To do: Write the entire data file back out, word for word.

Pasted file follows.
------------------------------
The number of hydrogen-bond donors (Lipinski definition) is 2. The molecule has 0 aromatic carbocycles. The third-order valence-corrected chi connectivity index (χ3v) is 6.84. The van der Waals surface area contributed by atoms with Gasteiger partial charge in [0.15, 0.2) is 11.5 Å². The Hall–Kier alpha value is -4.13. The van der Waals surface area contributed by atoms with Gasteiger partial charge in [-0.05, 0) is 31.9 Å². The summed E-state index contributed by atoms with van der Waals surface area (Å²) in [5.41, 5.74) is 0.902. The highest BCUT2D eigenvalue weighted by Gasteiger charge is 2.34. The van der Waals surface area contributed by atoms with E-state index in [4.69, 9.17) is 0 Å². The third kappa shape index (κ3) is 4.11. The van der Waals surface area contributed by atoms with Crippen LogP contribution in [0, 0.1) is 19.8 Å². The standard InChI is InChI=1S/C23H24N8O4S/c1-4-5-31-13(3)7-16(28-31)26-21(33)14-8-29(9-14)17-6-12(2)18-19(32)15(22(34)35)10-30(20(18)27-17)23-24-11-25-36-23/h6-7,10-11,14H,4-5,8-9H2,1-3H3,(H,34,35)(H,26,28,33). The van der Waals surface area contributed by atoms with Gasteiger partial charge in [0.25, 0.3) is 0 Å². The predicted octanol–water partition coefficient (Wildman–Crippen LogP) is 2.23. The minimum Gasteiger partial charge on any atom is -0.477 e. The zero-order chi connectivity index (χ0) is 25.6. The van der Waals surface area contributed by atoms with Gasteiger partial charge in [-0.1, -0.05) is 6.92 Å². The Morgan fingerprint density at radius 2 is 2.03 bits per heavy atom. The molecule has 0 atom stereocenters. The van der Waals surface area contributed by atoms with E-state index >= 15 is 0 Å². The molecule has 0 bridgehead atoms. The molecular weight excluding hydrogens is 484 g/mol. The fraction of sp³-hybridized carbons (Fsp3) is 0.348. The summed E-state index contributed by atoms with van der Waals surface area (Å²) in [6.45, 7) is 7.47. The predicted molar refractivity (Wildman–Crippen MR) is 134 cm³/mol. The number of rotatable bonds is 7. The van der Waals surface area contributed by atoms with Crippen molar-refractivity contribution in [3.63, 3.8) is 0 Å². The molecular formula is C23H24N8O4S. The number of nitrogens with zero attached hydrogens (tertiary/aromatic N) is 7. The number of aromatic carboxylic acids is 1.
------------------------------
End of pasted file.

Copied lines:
The number of hydrogen-bond donors (Lipinski definition) is 2. The molecule has 0 aromatic carbocycles. The third-order valence-corrected chi connectivity index (χ3v) is 6.84. The van der Waals surface area contributed by atoms with Gasteiger partial charge in [0.15, 0.2) is 11.5 Å². The Hall–Kier alpha value is -4.13. The van der Waals surface area contributed by atoms with Gasteiger partial charge in [-0.05, 0) is 31.9 Å². The summed E-state index contributed by atoms with van der Waals surface area (Å²) in [5.41, 5.74) is 0.902. The highest BCUT2D eigenvalue weighted by Gasteiger charge is 2.34. The van der Waals surface area contributed by atoms with E-state index in [4.69, 9.17) is 0 Å². The third kappa shape index (κ3) is 4.11. The van der Waals surface area contributed by atoms with Crippen LogP contribution in [0, 0.1) is 19.8 Å². The standard InChI is InChI=1S/C23H24N8O4S/c1-4-5-31-13(3)7-16(28-31)26-21(33)14-8-29(9-14)17-6-12(2)18-19(32)15(22(34)35)10-30(20(18)27-17)23-24-11-25-36-23/h6-7,10-11,14H,4-5,8-9H2,1-3H3,(H,34,35)(H,26,28,33). The van der Waals surface area contributed by atoms with Gasteiger partial charge in [0.25, 0.3) is 0 Å². The predicted octanol–water partition coefficient (Wildman–Crippen LogP) is 2.23. The minimum Gasteiger partial charge on any atom is -0.477 e. The zero-order chi connectivity index (χ0) is 25.6. The van der Waals surface area contributed by atoms with Gasteiger partial charge in [-0.1, -0.05) is 6.92 Å². The Morgan fingerprint density at radius 2 is 2.03 bits per heavy atom. The molecule has 0 atom stereocenters. The van der Waals surface area contributed by atoms with E-state index >= 15 is 0 Å². The molecule has 0 bridgehead atoms. The molecular weight excluding hydrogens is 484 g/mol. The fraction of sp³-hybridized carbons (Fsp3) is 0.348. The summed E-state index contributed by atoms with van der Waals surface area (Å²) in [6.45, 7) is 7.47. The predicted molar refractivity (Wildman–Crippen MR) is 134 cm³/mol. The number of rotatable bonds is 7. The van der Waals surface area contributed by atoms with Crippen molar-refractivity contribution in [3.63, 3.8) is 0 Å². The molecular formula is C23H24N8O4S. The number of nitrogens with zero attached hydrogens (tertiary/aromatic N) is 7. The number of aromatic carboxylic acids is 1.